"Without major changes in current water-management practices, there’s more than a 50–50 chance that reservoirs along the Colorado River will dry up by mid-century, according to research in press in Water Resources Research. These reservoirs provide water to 3 million acres of farmland and about 30 million people in 7 states and northeastern Mexico.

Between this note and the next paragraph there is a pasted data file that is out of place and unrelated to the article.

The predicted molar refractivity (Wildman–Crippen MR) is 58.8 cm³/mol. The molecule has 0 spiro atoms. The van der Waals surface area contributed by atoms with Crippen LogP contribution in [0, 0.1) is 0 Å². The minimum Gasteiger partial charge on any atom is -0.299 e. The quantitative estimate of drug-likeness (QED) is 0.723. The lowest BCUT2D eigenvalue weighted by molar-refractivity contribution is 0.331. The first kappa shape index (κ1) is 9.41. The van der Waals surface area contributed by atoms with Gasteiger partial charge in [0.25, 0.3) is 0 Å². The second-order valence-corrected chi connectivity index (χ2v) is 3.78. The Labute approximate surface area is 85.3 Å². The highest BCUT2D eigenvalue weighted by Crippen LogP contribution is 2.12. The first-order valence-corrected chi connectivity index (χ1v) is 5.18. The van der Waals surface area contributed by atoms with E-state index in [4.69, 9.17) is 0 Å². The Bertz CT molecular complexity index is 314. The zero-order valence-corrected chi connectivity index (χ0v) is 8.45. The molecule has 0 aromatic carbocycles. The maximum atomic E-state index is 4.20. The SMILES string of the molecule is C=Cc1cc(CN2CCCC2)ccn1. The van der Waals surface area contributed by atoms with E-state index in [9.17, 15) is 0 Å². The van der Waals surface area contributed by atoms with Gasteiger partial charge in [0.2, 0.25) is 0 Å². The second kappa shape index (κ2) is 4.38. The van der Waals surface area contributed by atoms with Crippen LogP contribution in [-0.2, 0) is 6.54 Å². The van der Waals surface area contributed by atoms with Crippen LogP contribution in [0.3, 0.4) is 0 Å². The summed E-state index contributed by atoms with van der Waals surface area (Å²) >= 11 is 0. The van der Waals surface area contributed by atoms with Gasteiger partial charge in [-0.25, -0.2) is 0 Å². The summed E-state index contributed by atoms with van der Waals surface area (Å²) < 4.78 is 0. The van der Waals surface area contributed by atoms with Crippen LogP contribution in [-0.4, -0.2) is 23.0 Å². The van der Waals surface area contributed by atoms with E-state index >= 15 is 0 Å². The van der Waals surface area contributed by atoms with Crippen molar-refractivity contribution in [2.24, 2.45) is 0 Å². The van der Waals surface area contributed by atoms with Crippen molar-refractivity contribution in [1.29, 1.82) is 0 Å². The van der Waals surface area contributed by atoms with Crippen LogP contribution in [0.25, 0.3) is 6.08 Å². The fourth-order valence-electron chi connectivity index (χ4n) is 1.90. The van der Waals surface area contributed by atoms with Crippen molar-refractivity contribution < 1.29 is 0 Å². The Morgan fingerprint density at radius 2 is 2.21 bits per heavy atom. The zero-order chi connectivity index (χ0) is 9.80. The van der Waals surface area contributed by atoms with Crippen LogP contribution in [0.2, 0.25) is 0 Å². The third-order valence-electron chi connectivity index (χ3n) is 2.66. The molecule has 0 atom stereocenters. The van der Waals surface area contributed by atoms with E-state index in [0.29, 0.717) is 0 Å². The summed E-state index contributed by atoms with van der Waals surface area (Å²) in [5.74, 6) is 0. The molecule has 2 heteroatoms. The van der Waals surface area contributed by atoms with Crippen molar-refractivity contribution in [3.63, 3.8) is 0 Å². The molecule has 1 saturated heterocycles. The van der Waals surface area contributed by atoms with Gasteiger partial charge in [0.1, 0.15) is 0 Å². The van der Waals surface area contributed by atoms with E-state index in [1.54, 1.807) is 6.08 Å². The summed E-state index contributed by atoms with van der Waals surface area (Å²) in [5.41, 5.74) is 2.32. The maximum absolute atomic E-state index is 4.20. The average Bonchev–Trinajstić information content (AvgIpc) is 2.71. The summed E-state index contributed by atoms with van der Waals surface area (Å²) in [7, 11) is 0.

As a 2007 report by the National Research Council noted, contemporary paleohistorical studies reveal wide fluctuations in Colorado River stream flows during the past 500 years; thus, water entitlements and compacts made during the 20th century—the wettest century in a millennium—are based on overly optimistic assumptions about long-term supplies. Furthermore, predictions from global climate models largely agree that human-induced climate change will diminish Colorado River runoff by 10–30%. With the river basin now entering its 10th consecutive year of drought, water levels at the region’s dozen-plus reservoirs have dropped to 59% of capacity, down from 95% in the late 1990s. Meanwhile, regional populations dependent on this water supply continue to grow; for example, Colorado’s and Arizona’s numbers have surged by 30% and 40%, respectively."